This October, fulfill the promise you made to yourself earlier in the year to get serious about saving energy and reducing your carbon footprint.

October is an ideal time to address your energy use for a number of reasons. First, you still have plenty of time to put energy saving ideas into action before cold winter weather arrives in earnest and the holiday season diverts your attention. Second, if you enjoy challenging yourself during national awareness days or months, you are in luck because October is Energy Awareness Month (it should be Energy Action Month). Third, reducing your energy use can also save you money.

I realize that switching to LED light bulbs and putting on a sweater instead of cranking up the heat will not stop Americans from burning fossil fuels. However, if millions of Americans take these and other seemingly small actions, it all adds up and can make a significant impact.

For instance, if each American household tackled their energy vampires for Halloween we could save 100 billion kilowatt hours of electricity and use it to provide the annual power needs of 35 million Americans.1

I believe that taking action, even a tiny action, acts as a strong antidote for inertia. The first action may be difficult but each subsequent action is easier because you gain momentum.

Are you ready to take action to save energy and reduce your carbon footprint? If you are, below are ten tips of varying degrees of difficulty and expense to help you get your creative juices flowing. Most of the tips include links to other posts where you can get more information and find useful resources.

Light with LEDs

If you have not made the switch to LED light bulbs yet, now is the time.

Residential LEDs use 75% less energy and last 25 times longer than incandescent bulbs and they do not contain hazardous mercury as compact fluorescents do.2

The cost of LEDs has dropped dramatically over the past several years and now you can purchase an LED light bulb for around $2.00 maybe less (depending on wattage and type).

If you put LED bulbs in your indoor and outdoor light fixtures this month, you may not need to change a light bulb for a couple of decades and you will immediately reduce your energy use. You can even decorate your Christmas tree with a few strings of colored LEDs.

Snug House

Snug House - Scarf Wrapped Around Miniature HouseKeeping cold air outside and warm air inside during winter months and vice versa during the summer is a good idea, right. What you may not realize is how even small air leaks can wreak havoc with your heating and cooling bills. For example, a 1/8” gap under your front door lets in as much air as if the door had a 2 ¼” hole.3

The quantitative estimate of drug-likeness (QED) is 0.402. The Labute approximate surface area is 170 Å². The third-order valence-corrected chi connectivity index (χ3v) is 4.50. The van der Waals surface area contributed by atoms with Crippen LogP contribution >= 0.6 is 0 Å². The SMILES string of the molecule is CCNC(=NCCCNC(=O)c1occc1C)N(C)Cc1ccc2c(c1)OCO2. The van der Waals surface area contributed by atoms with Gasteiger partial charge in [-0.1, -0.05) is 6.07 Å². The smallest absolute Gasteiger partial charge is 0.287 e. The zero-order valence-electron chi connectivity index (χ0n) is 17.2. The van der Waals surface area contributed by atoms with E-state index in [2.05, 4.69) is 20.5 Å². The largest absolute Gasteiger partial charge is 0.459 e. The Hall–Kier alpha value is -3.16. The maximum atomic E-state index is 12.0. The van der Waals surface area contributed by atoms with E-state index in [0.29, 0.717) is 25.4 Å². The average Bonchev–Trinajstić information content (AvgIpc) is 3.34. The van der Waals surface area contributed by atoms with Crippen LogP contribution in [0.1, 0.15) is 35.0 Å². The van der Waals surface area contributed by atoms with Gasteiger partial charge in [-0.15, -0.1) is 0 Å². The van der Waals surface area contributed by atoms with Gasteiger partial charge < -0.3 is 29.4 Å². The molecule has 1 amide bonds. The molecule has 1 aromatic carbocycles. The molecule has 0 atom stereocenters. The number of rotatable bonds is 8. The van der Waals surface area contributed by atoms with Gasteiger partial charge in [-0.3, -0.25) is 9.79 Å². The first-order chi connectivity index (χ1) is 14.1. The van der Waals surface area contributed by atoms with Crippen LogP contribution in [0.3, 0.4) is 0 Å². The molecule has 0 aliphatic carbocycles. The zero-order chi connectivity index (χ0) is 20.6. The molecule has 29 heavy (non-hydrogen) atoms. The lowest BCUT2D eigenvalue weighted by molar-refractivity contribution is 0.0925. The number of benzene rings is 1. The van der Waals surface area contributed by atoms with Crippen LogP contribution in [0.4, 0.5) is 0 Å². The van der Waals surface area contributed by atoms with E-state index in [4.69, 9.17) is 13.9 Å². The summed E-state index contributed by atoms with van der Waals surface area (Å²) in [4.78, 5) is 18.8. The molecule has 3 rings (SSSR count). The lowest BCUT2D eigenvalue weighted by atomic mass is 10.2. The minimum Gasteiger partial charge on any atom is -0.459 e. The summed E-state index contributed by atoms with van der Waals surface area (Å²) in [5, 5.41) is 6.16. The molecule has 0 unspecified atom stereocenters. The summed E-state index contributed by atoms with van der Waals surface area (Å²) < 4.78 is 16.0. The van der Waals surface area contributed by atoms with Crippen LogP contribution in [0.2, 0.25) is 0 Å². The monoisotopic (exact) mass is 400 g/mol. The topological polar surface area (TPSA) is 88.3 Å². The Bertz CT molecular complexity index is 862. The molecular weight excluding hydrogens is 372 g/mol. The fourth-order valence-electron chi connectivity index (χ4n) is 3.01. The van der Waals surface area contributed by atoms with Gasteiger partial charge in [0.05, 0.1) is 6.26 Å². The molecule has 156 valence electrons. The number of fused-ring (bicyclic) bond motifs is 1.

Fortunately, you can shore up your home’s air defenses with a caulking gun, door sweeps, and weather stripping. You may be able to reduce some air leaks with things you have on hand like rolling up a bath towel to minimize door drafts. I folded up a piece of cardboard and stuck in a crack where the weather stripping on the fixed side of our double front door did not quite reach the threshold.

Read more in Seal Air Leaks to Reduce Home Energy Use and Cost.

Take Advantage of Your Thermostat

A thermostat is a useful device for moderating your home heating and cooling system. Turning back your thermostat 7°-10°F for 8 hours a day could save you 10% on your heating and cooling bills.If you frequently forget to adjust your thermostat when you leave for work, try hanging your keys on a hook next to it.

Learn more about thermostats, recommended temperatures, and thermostat options by reading Use Your Thermostat to Save Energy and Money.

Staying Warm Indoors

On average, home space heating consumes a whopping 42% of the energy Americans use in our homes.5 Hot air rises and cold air sinks so during the winter we are living in the coolest layer of our homes.

You probably take care to dress appropriately for the weather when you go outdoors in the winter so why not carry that theme indoors. Instead of ratcheting up your heater consider wearing clothing made of warmer materials or trying one or more of the tips in 7 Ways to Stay Warm Indoors in the Winter and Be Green.

 Shower Power

Low-flow showerheads are water and energy saving devices. Using less water also means using less energy to heat water. A standard showerhead sprays out at least 2.5 gallons of water per minute even when you are lathering up your body or washing your hair.